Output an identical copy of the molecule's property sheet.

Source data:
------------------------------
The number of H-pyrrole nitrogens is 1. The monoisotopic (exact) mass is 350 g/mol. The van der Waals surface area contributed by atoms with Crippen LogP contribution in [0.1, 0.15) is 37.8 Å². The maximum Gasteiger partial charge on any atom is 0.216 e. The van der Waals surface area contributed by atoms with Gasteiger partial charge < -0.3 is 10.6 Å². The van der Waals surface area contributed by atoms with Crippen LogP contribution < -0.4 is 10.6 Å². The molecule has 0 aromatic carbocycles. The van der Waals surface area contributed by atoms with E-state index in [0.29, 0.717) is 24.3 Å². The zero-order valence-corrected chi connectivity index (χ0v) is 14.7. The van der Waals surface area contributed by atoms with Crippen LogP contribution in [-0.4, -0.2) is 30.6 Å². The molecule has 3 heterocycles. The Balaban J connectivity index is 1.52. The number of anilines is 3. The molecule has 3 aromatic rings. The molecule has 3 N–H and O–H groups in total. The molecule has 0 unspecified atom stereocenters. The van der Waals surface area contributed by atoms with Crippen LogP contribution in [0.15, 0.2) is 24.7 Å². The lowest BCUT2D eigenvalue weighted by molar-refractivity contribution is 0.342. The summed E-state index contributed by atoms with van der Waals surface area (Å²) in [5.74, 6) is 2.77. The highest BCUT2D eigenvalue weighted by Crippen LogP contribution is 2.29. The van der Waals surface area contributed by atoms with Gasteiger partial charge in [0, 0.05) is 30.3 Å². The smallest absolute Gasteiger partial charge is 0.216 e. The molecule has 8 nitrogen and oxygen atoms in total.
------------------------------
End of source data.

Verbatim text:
The number of H-pyrrole nitrogens is 1. The monoisotopic (exact) mass is 350 g/mol. The van der Waals surface area contributed by atoms with Crippen LogP contribution in [0.1, 0.15) is 37.8 Å². The maximum Gasteiger partial charge on any atom is 0.216 e. The van der Waals surface area contributed by atoms with Gasteiger partial charge < -0.3 is 10.6 Å². The van der Waals surface area contributed by atoms with Crippen LogP contribution < -0.4 is 10.6 Å². The molecule has 0 aromatic carbocycles. The van der Waals surface area contributed by atoms with E-state index in [0.29, 0.717) is 24.3 Å². The zero-order valence-corrected chi connectivity index (χ0v) is 14.7. The van der Waals surface area contributed by atoms with Crippen LogP contribution in [-0.4, -0.2) is 30.6 Å². The molecule has 3 heterocycles. The Balaban J connectivity index is 1.52. The number of anilines is 3. The molecule has 3 aromatic rings. The molecule has 3 N–H and O–H groups in total. The molecule has 0 unspecified atom stereocenters. The van der Waals surface area contributed by atoms with Crippen LogP contribution in [0.15, 0.2) is 24.7 Å². The lowest BCUT2D eigenvalue weighted by molar-refractivity contribution is 0.342. The summed E-state index contributed by atoms with van der Waals surface area (Å²) in [5.74, 6) is 2.77. The highest BCUT2D eigenvalue weighted by Crippen LogP contribution is 2.29. The van der Waals surface area contributed by atoms with Gasteiger partial charge in [0, 0.05) is 30.3 Å². The smallest absolute Gasteiger partial charge is 0.216 e. The molecule has 8 nitrogen and oxygen atoms in total.